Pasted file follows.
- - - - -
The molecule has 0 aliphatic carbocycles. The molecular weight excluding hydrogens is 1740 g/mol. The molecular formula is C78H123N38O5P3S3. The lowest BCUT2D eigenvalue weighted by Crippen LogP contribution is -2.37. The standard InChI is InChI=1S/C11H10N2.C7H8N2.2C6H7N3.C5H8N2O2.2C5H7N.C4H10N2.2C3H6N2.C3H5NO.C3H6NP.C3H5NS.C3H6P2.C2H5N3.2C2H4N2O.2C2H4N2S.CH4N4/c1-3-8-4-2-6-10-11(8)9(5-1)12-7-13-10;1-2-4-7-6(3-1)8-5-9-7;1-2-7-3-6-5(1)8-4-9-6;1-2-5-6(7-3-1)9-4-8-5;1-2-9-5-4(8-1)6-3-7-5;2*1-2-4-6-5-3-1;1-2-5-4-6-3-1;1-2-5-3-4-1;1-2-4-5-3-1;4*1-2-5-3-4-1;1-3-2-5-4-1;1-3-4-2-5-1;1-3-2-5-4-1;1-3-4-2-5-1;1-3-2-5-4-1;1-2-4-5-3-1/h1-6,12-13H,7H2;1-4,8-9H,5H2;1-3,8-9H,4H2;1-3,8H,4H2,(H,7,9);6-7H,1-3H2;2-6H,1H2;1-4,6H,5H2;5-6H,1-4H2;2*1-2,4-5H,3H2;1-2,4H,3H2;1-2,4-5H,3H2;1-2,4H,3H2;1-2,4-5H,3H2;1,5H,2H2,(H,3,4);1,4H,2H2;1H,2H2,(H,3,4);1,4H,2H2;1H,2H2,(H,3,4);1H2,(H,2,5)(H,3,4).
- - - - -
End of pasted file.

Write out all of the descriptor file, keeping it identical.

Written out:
The molecule has 0 aliphatic carbocycles. The molecular weight excluding hydrogens is 1740 g/mol. The molecular formula is C78H123N38O5P3S3. The lowest BCUT2D eigenvalue weighted by Crippen LogP contribution is -2.37. The standard InChI is InChI=1S/C11H10N2.C7H8N2.2C6H7N3.C5H8N2O2.2C5H7N.C4H10N2.2C3H6N2.C3H5NO.C3H6NP.C3H5NS.C3H6P2.C2H5N3.2C2H4N2O.2C2H4N2S.CH4N4/c1-3-8-4-2-6-10-11(8)9(5-1)12-7-13-10;1-2-4-7-6(3-1)8-5-9-7;1-2-7-3-6-5(1)8-4-9-6;1-2-5-6(7-3-1)9-4-8-5;1-2-9-5-4(8-1)6-3-7-5;2*1-2-4-6-5-3-1;1-2-5-4-6-3-1;1-2-5-3-4-1;1-2-4-5-3-1;4*1-2-5-3-4-1;1-3-2-5-4-1;1-3-4-2-5-1;1-3-2-5-4-1;1-3-4-2-5-1;1-3-2-5-4-1;1-2-4-5-3-1/h1-6,12-13H,7H2;1-4,8-9H,5H2;1-3,8-9H,4H2;1-3,8H,4H2,(H,7,9);6-7H,1-3H2;2-6H,1H2;1-4,6H,5H2;5-6H,1-4H2;2*1-2,4-5H,3H2;1-2,4H,3H2;1-2,4-5H,3H2;1-2,4H,3H2;1-2,4-5H,3H2;1,5H,2H2,(H,3,4);1,4H,2H2;1H,2H2,(H,3,4);1,4H,2H2;1H,2H2,(H,3,4);1H2,(H,2,5)(H,3,4).